Another edition of IBJJF World’s has come and gone, providing fans of the grappling game with a lot of amazing moments and milestones. One truly special moment was the crowning of the 5th American World Champion and the very first African American world champion, Shane Jamil Hill-Taylor, also known as Jamil Hill.
I had an opportunity to chat with Jamil about his ascent to the highest status in the gi, his momentous accomplishment and his goals moving forward. The following interview has been edited slightly for clarity.
I started doing jiu-jitsu when I got into the advanced program at LIMA (Lloyd Irvin Martial Arts). Before that I was in the summer camp program there doing mostly striking and self-defense. Two of my friends from school (one of them being brown belt light weight Angelo Claiborne) told me to come to the summer camp there so we could hang out over the summer. I’ve been there ever since. That was 2004.
As with most people who enjoy success in this sport, Jamil’s commitment and training schedule is intense.
I train 6 days a week all year round and it goes to 7 days a week around Pans and Worlds time. There’s no off season in BJJ, so we’re training hard all year round. There’s always a lot of drilling and grappling in all of our training, and the cardio and strength and conditioning is mixed in throughout the week, but I don’t or never have done any lifting. Training for me and my teammates is a lot of technical drilling from every position, and a lot of situational and regular grappling rounds. Also we ask a lot of questions before, during, and after training.
When I’m in school I still train the same amount of days, but I can’t always do two a days if I have a lot of homework or studying to do. I’m in school for sports management at Howard University. I’m about to go into my last semester of school this fall.
American black belt world champions are extremely rare, Jamil is only the fifth ever, but what makes his case extra special is that he is the very first African American black belt World Champion. I was interested to learn a bit about his thoughts and feelings on this special status.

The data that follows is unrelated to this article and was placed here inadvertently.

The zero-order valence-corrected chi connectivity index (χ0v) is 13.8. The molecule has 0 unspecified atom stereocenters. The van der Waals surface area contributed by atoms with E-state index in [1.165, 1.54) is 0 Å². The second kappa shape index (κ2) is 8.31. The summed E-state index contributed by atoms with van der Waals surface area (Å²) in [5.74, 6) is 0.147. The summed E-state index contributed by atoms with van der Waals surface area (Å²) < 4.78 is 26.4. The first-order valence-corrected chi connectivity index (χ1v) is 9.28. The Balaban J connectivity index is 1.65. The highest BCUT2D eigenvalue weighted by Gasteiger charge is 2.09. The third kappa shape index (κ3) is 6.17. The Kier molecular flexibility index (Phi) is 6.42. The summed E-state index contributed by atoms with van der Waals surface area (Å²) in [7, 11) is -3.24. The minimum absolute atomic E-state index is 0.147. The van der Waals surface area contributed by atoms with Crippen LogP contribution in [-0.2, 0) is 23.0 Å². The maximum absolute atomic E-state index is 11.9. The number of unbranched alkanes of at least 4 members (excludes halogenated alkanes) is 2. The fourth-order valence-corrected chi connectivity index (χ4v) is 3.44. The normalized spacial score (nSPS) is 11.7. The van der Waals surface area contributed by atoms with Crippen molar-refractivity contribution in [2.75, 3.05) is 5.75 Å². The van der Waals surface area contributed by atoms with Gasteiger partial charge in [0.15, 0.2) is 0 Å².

Honestly it’s crazy just to hear that. Being the first African American world champion in BJJ wasn’t like a thing that was on my mind going into Worlds, but once it was all over, it’s a crazy feeling knowing I’m the first to do anything in this sport. And yes, if I inspire more black athletes or any minority in BJJ to work harder and fight knowing they can reach the highest level in the sport, that’s great!
…if I inspire more black athletes or any minority in BJJ to work harder and fight knowing they can reach the highest level in the sport, that’s great!
Anyone who accomplishes anything in life has to overcome hurdles to do so, I was curious about what motivates Jamil to get out there and what obstacles he has encountered.
When I started competing I got serious with it right away. And I knew I wanted to be a black belt. It wasn’t until I went to watch my first World Championships in 2009 that I actually saw the sport at its highest level, and that’s when I knew I wanted to be a black belt World Champion. As far as obstacles, I can’t really think of any, like, crazy things that stopped me from training or anything like that. Of course I got injured here and there and lost a few tournaments I felt I shouldn’t have, but other than that, my coaches and parents really helped me and supported me with my goals in Jiu-Jitsu.
Many people don’t know this, but on top of being a competitive athlete and a student, Jamil is also a kids’ instructor. He may even open his own school down the road, but right now, he’s focused on competing.
I teach kids 5 days a week at our academy. So for me teaching and competing can go hand in hand. I’m not sure if I want to open my own school or anything like that, but if so, that’s way in the future. Right now, I just want to win as many titles as I can and help my teammates and our kids team win as much as possible so everyone can reach their goals…
Right now I’m not sure if my competition schedule will change too much. I’m always open to do a tournament I haven’t done before or go somewhere new if I can, but it’s hard trying to do all the tournaments coming from the east coast. And I like doing no-gi and I’m open to competing no-gi, but I do prefer gi so I always lean towards the gi competitions more.
In closing Jamil had these thoughts and shout outs:
Always a huge thanks for the whole TLI family for getting me here. Thanks to my sponsors Spyder Korea, Bull Terrier, and Arm Bar Soap for supporting me on this journey. And look out because we’re working hard at TLI from kids all the way up to the adults at every belt level. You’ll be seeing me and my teammates soon.